Correct me if I’m wrong but as I understand it the word “Hosanna” means save us. We say in the liturgy “Hosanna in the highest”. I don’t understand what we mean we say “save us in the highest”?
Do a google search on it and the Catholic Encyclopedia gives a good definition of that word. I don't see "save us" anywhere. I see praise and glory.
The context of the "Hosanna" in the liturgy is Psalm 118:25-26, which was taken up again by the people in Jerusalem when Jesus entered at the week of His death:
Save us, we beseech thee, O LORD!
.. O LORD, we beseech thee, give us success!
Blessed be he who enters in the name of the LORD!
.. We bless you from the house of the LORD. (Ps 118:25-26)
And the crowds that went before him and that followed him shouted, "Hosanna to the Son of David! Blessed is he who comes in the name of the Lord! Hosanna in the highest!" (Mt 21:9; cf. Mk 11:9; Lk 19:38; Jn 12:13)
The expression "Hosanna in the highest" is peculiar because it's only partially translated into English; they would have been saying the whole thing in Aramaic or Hebrew (and the Gospel only records what they said in Greek, and the Greek doesn't translate Hosanna either!). The word "highest" would have been a triple-adjective, "high high high", just like "holy holy holy" is used for "holiest", because Hebrew's comparative and superlative adjectives are merely created by repetition: holy holy = holier, holy holy holy = holiest.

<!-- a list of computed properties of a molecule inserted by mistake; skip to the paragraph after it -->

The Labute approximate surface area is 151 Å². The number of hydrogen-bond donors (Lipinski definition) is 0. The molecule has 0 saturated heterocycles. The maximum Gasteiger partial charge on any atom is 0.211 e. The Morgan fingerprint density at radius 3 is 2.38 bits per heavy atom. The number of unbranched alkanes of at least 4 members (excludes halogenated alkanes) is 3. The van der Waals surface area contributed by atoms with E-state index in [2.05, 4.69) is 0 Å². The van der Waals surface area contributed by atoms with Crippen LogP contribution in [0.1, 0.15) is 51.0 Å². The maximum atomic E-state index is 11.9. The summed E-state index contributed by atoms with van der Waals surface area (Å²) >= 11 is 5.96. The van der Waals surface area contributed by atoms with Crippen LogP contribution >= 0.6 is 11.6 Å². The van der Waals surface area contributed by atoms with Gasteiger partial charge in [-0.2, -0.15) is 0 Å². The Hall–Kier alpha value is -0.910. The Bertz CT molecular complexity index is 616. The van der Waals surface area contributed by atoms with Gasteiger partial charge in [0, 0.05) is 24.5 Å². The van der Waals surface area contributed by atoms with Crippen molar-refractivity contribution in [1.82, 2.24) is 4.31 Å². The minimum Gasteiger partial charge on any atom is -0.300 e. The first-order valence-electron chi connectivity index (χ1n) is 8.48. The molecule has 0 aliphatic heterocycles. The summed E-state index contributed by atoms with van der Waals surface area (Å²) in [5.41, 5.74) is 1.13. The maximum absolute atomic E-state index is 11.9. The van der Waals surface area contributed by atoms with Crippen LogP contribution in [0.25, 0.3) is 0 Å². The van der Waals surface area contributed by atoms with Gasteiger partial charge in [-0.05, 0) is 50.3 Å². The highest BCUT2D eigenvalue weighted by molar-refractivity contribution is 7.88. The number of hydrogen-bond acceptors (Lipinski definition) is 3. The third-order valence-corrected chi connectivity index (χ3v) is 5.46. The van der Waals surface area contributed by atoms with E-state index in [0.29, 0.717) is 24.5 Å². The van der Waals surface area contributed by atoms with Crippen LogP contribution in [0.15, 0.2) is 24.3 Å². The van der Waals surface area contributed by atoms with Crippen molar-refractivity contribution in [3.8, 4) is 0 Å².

It may mean, "Let there be cries of 'Hosanna' even among the angels" -- that is, let our own cries for salvation be echoed by the angels around the throne of God.
It may mean, "Let our cries of 'Hosanna' reach God in heaven" -- that is, let our cries for salvation reach the Most High.
It may mean, "Let salvation come to our holy place" -- by means of comparing the earthly Temple to God's Temple (the highest place).
It may mean, "Let heavenly salvation come".
There has been much debate over what exactly "Hosanna in the highest" means in the Gospel passages. See the following:
From St. Thomas Aquinas' Catena Aurea on the Gospel of Matthew:
Gloss., ap. Anselm: ... Again they repeat, “Hosanna,” that is, “Save, I pray thee,” and define whither they would be saved, in the highest, that is in the heavenly, not in the earthly places.
Jerome: Or by that which is added, “Hosanna,” that is, Salvation, “in the highest,” it is clearly shewn that the coming of Christ is not the salvation of man only, but of the whole world, joining earthly things to things heavenly.
Origen: Or when they say, “Hosanna to the Son of David; Blessed is He that cometh in the name of the Lord,” it is the dispensation of Christ’s humanity that they set forth; but His restoration to the holy places when they say, “Hosanna in the highest.”
I'll look in my copy of Hahn's Catholic Bible Dictionary on my lunch break to see if there's any additional insight.
A very thorough and honest explanation – thanks very much! :thumbsup: